CARES Act’s Loan Forbearance is Working
As the pandemic was sinking into our collective consciousness a year ago, Congress, fearing economic calamity, allowed Americans to temporarily halt their mortgage and student loan payments.
By the end of October – seven months after President Trump signed the Coronavirus Aid, Relief, and Economic Security (CARES) Act – Americans had postponed some $43 billion in debt, including car loans and credit cards, which many lenders deferred voluntarily. Billions more are still being added to the total amount in forbearance.
Fast action in Congress “resulted in substantial financial relief for households,” says a new study by researchers at some of the nation’s top business schools. Their recent analysis found that the assistance went where it was needed – to “financially vulnerable borrowers living in regions that experienced the highest COVID-19 infection rates and the greatest deterioration in their economic conditions.”
When lenders grant forbearance they agree to waive their customers’ debt payments for a specified period of time. For example, Congress said borrowers could request that their payments on federally backed mortgages be deferred by six months to a year.
Although forbearance was less visible than the checks taxpayers also received under the CARES Act, the financial lift was equally potent. Customers who received loan forbearance saved an average of $3,200 just on their mortgages last year – this compares with $3,400 in stimulus checks for a family of four.
Congress also automatically suspended all payments on federal student loans, saving borrowers an average $140 last year, and President Biden has just extended the forbearance until at least Oct. 1. Lenders, in an attempt to prevent massive loan defaults on their books, voluntarily gave consumers a break last year on two types of loans that weren’t part of the CARES Act: automobile loans ($430 saved) and credit cards ($70 saved).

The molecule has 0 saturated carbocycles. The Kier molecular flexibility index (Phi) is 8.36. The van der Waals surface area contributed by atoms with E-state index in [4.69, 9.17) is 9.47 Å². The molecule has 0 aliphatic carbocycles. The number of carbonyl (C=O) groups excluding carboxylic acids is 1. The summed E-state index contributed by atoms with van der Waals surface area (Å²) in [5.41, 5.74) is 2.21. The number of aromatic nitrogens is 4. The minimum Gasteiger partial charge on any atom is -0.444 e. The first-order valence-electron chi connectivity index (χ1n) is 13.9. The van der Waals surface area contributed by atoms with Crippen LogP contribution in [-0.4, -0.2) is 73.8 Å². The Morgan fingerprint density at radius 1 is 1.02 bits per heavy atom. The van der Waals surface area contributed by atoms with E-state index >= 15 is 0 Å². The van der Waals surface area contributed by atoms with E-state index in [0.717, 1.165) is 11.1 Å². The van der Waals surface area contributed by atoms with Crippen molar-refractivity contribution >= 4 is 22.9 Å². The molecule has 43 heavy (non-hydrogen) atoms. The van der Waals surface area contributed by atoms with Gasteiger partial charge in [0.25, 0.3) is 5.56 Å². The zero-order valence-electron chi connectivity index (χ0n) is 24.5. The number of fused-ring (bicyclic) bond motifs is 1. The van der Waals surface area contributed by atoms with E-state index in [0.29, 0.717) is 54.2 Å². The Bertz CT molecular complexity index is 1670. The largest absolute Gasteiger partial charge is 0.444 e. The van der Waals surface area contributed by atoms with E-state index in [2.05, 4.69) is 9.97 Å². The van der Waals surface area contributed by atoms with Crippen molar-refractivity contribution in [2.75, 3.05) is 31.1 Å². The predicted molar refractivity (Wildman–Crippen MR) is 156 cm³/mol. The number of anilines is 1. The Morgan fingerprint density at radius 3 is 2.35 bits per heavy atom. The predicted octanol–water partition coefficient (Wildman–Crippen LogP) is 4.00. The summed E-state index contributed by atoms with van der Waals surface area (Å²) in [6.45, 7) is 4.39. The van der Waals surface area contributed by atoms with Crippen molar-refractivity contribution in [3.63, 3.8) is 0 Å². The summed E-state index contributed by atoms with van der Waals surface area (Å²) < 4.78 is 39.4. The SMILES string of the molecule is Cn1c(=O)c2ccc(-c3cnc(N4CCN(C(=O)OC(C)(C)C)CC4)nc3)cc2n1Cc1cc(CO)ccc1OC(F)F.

Forbearance is only temporary relief, because the missed payments will eventually have to be made up. But in a telling indication that borrowers didn’t want to fall behind, just a third of the people who asked for debt relief actually used it. In these cases, forbearance “acts as a credit line” borrowers can draw on – if they really need it.
The researchers – from Stanford, Columbia, Northwestern, and the University of Southern California – also found that the biggest users of the loan forbearance were the people hit hardest by the pandemic: lower-income workers, Blacks and Latinos, and residents of counties with high incidences of COVID-19.
However, 60 percent of the total dollars in forbearance went to higher-income households that started out with bigger debt balances – mortgages and student loans in particular.
Regardless of where the relief went, the researchers said it shored up the economy and prevented damage on the scale of the Great Recession. In 2021, loan delinquency rates were actually lower than in the pre-pandemic period – “a significant difference from other economic crises when delinquencies sharply increased with unemployment,” the researchers said.
Perhaps policymakers and lenders were effective in stemming the financial fallout from COVID-19, they said, because they had “internalized the lessons from the Great Recession.”
Read our blog posts in our ongoing coverage of COVID-19.
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Beware the law of unintended consequences. The CARES Act may be making lenders less likely to grant new loans. A better approach would have been to limit any forbearance to existing loans.